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2 smart pieces of money advice for Gen Z to avoid the financial fate of the last generation, according to a financial adviser for wealthy millennials

May 26, 2020

Gen Z needs to get comfortable with being uncomfortable.

The oldest members of the generation, which as of 2020 spans those turning ages 8 to 23, are bearing the brunt of the economic toll of the coronavirus. College students are seeing jobs and internship opportunities diminish, while Gen Zers already in the workforce are facing furloughs and layoffs.

And many Gen Zers aren't eligible for stimulus checks if they were claimed as a dependent on someone else's taxes. Those working part-time or in an internship would fit that bill.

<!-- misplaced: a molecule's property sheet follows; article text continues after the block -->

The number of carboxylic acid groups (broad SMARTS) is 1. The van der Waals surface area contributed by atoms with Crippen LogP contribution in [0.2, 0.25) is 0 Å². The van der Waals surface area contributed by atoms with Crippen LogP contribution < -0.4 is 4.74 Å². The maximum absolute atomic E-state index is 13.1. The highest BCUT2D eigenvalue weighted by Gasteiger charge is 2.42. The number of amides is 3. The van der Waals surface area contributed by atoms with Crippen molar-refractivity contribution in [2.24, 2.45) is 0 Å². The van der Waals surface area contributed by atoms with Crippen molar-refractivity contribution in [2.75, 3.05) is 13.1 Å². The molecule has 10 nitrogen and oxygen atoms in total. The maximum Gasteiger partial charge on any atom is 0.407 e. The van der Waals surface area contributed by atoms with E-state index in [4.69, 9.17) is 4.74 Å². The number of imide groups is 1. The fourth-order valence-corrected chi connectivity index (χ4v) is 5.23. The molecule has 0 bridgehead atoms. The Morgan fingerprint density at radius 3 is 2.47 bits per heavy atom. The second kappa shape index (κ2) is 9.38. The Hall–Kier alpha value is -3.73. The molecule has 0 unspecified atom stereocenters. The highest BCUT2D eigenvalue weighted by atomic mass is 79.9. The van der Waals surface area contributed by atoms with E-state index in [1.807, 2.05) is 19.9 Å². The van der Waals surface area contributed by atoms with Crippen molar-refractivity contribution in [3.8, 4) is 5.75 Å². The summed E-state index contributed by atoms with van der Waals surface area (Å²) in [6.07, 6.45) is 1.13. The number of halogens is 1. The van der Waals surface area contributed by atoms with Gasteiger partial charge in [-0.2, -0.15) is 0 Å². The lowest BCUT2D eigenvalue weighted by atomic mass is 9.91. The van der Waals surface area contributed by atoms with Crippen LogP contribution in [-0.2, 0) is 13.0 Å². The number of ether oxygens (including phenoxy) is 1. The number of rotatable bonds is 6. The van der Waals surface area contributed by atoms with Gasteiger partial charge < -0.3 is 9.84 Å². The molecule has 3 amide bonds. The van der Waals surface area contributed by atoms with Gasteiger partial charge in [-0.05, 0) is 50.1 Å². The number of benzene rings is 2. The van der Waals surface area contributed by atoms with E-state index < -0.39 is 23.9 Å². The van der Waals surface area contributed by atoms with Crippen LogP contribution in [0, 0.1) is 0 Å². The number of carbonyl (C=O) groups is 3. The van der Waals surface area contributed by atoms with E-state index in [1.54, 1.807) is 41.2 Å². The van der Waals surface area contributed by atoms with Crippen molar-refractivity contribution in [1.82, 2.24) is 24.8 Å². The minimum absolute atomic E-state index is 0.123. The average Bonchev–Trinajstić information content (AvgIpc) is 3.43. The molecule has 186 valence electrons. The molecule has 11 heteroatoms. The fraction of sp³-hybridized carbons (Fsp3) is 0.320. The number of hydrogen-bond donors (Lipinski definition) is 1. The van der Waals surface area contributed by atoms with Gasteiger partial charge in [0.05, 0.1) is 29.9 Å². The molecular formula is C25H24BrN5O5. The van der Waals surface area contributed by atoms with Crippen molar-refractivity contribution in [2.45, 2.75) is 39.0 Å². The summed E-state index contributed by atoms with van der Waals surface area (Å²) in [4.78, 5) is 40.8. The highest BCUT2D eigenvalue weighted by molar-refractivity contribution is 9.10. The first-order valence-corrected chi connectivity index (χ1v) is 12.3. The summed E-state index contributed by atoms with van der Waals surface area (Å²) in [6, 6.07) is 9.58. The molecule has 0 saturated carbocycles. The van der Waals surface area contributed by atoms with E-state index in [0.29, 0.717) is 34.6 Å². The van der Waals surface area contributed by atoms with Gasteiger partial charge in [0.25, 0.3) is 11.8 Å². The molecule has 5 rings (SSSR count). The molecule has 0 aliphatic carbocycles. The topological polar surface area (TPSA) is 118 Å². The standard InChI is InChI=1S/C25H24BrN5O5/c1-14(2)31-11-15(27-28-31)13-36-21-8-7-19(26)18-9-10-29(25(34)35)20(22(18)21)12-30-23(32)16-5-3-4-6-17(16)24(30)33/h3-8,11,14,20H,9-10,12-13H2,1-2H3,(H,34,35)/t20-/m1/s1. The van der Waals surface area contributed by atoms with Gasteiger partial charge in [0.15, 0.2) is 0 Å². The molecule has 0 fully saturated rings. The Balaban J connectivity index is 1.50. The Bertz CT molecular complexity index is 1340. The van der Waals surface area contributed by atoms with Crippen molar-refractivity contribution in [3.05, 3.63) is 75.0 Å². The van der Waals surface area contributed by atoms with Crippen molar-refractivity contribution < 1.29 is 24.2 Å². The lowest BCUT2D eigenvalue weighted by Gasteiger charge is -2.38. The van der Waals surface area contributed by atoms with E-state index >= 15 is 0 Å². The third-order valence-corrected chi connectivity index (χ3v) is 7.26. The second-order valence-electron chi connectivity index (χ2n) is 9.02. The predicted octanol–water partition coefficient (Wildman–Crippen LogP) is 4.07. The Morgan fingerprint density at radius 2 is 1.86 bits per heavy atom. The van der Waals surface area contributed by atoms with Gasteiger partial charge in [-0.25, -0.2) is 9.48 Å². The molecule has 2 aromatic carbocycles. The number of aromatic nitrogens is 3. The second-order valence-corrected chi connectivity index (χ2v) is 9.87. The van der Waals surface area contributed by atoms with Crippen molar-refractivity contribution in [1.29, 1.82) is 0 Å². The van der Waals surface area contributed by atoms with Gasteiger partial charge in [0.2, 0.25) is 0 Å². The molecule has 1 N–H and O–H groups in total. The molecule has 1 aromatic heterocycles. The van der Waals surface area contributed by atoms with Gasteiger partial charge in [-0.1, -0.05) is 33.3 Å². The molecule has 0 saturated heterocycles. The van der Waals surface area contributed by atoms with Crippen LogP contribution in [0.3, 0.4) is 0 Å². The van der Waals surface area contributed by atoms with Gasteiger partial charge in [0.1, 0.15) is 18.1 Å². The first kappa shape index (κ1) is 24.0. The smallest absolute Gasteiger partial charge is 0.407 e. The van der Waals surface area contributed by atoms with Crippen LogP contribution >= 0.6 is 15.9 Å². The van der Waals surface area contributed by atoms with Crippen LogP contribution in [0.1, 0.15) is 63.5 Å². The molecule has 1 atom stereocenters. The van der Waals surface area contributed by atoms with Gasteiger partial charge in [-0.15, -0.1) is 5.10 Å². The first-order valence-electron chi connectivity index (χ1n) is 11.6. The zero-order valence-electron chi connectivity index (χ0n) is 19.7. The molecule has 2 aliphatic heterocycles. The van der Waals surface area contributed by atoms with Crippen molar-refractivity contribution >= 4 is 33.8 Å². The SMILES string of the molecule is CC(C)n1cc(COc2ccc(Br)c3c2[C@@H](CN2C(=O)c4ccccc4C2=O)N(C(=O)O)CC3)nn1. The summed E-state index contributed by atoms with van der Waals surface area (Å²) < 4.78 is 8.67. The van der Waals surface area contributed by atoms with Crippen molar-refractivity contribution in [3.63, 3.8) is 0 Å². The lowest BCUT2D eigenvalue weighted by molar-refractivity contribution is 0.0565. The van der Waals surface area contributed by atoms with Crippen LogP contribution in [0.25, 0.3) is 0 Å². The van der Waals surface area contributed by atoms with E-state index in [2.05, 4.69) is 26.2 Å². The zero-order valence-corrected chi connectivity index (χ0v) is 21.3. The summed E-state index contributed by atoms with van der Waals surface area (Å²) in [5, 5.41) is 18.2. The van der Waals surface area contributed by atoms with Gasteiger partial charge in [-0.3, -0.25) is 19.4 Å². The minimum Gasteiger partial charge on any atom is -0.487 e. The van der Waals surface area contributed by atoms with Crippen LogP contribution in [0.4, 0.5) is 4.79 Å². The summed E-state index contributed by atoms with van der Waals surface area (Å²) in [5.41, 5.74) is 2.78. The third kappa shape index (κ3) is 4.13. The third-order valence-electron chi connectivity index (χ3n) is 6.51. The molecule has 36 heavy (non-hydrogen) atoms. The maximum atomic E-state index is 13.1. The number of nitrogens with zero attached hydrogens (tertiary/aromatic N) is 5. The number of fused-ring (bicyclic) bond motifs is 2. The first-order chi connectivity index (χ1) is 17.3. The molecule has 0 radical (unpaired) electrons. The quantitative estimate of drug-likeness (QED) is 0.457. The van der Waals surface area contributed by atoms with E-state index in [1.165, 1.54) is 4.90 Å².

It's a situation reminiscent of what happened to the oldest millennials, who graduated into the Great Recession. Twelve years later, those millennials are still dealing with how entering a weak job market negatively affected their career paths and their ability to build wealth. Research finds that stagnation in financial growth can afflict recession graduates for almost 15 years.